Tuesday, April 30, 2013

Writing It Real Conference NASHVILLE

Wide awake now, I have recovered from the 12 hour drive from my home to Nashville where I attended the Writing it Real Conference held at the Scarritt Bennett Conference Center, a metaphor that demonstrates beauty on the outside, corruption on the inside...best explain: beautiful collection of Gothic buildings, majestic, medieval, almost went looking for Mr. Chips flapping by in his black robes. Interior rooms were cell-like...no problem there, for none of us were in them very long. One of us suffered and attack of the ants and needed to change her room at night without any help from staff. Bad move, staff. We'll herald that near and far. To ask a woman to move by herself from downstairs to upstairs...no elevator here...is beyond the pale.

Food was dreadful the first day because a substitute chef had the task and he was pathetic. Regular chef returned from vacay and things improved a bit. The promised forever present coffee wasn't. Once the containers were empty, so were we. Keep the coffee coming seems to not be a Scarritt Bennett thing. So we trekked to Starbucks for coffee and Panera for breakfast on our last day. Some of us stayed over and of course we knew the kitchen was nada. Luckily the walk to said coffee and breakfast was good for us. Enough. Let me get to the good stuff.

The WIR (Writing It Real) Conference was spectacular, not just because of the leadership of Sheila Bender and her faithful cohorts Meg Files and Jack Heffron....a trio that works seamlessly together to present the very best tools a writer needs for developing his or her craft....but because of the particicpants. This, my fourth conference, came with a mix of fine writers all, gifted sharers of their talent, constructive attitudes and the gentlest of critiquers. Their writing was spectacular and there was nary a boring moment either by teachers or writers. I learned so very much this time. Lectures were thorough and informative. The sticky place is still about the nightmare of publishing and what the choices are. The message, though, is really about the mess that is publishing, and has been for a few years now. It is that you, the writer, will be doing virtually all the work and the publisher, if it isn't you, will take a piece of your action. A big piece. So, ergo, do it all yourself.

I can't say enough about the wonderful leadership. To anyone who writes and reads this blog, plan to treat yourself to three days of magic with this trio of instructors. I don't know what I'll be doing this time next year and probably neither do you. But I'm making my plans, regardless. Conferences I have attended with WIR were in Madison, Wisconsin, Port Townsend, Washington, Oracle, Arizona, and Nashville, Tennessee. We do get around. Where would you like to attend next year? It's still an open question.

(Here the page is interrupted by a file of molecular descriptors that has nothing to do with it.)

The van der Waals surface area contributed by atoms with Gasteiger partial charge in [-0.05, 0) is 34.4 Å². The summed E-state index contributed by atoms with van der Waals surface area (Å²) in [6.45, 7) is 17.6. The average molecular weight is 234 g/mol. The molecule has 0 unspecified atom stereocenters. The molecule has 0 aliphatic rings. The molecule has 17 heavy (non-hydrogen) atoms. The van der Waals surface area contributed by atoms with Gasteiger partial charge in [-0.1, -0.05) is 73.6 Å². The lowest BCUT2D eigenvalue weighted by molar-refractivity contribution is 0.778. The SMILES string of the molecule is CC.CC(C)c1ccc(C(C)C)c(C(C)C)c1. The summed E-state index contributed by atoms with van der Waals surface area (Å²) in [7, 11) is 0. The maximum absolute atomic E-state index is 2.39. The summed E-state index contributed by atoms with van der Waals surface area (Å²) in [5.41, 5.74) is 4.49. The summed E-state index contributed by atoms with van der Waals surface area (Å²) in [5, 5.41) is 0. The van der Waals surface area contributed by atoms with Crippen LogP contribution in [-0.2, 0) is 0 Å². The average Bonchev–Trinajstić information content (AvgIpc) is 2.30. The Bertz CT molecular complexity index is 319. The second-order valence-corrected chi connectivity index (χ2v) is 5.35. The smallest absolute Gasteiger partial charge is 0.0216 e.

Each conference I have attended with WIR has made me a better writer. But this one, because of the serendipitous mix, will remain memorable.

5 comments:

  1. Ottawa, Canada is my vote for nxt time.

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    1. Sounds like a plan. But two of us are leaning toward Chicago, Chicago, that toddlin' town....

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  2. Barbie,
    Thanks for the accolades. We three enjoyed teaching and being with this warm and wonderful group of writers. Writers write under all circumstances --and one of them is irritation--so perhaps the lodging and coffee issues helped in some way.

    Publishing - yes, there's a lot to take in. But you learn as you go. Here's a link to a general discussion about book publishing from Writers Digest: http://www.writersdigest.com/writing-articles/by-writing-goal/business-legal-matters/publishing-101-what-you-need-to-know

    And here's one about magazine publishing: http://www.thereviewreview.net/publishing-tips/what-editors-want-must-read-writers-submitti

    Type "small press publications" and "literary magazine publishing" into your browser and you'll find venues that are listings of where to send work.

    I can't say "ergo you should self publish." It may be practical or it may be too much work. There are many factors. Finding small presses to publish your book may be a very good option.

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    1. I just finished two parts of a free teleconference. The next session is about this very thing: self publishing. Reading the blurb alone about the author who will speak in an hour for an hour was daunting. Think I'll buy the book instead.

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  3. A phone call is a phone bring in which somebody converses with a few individuals in the meantime. The telephone calls might be intended to permit the called gathering to take an interest amid the call, or the ring might be set so that the called party simply listens into the call and can't talk. It is here and there called ATC (sound video chat).
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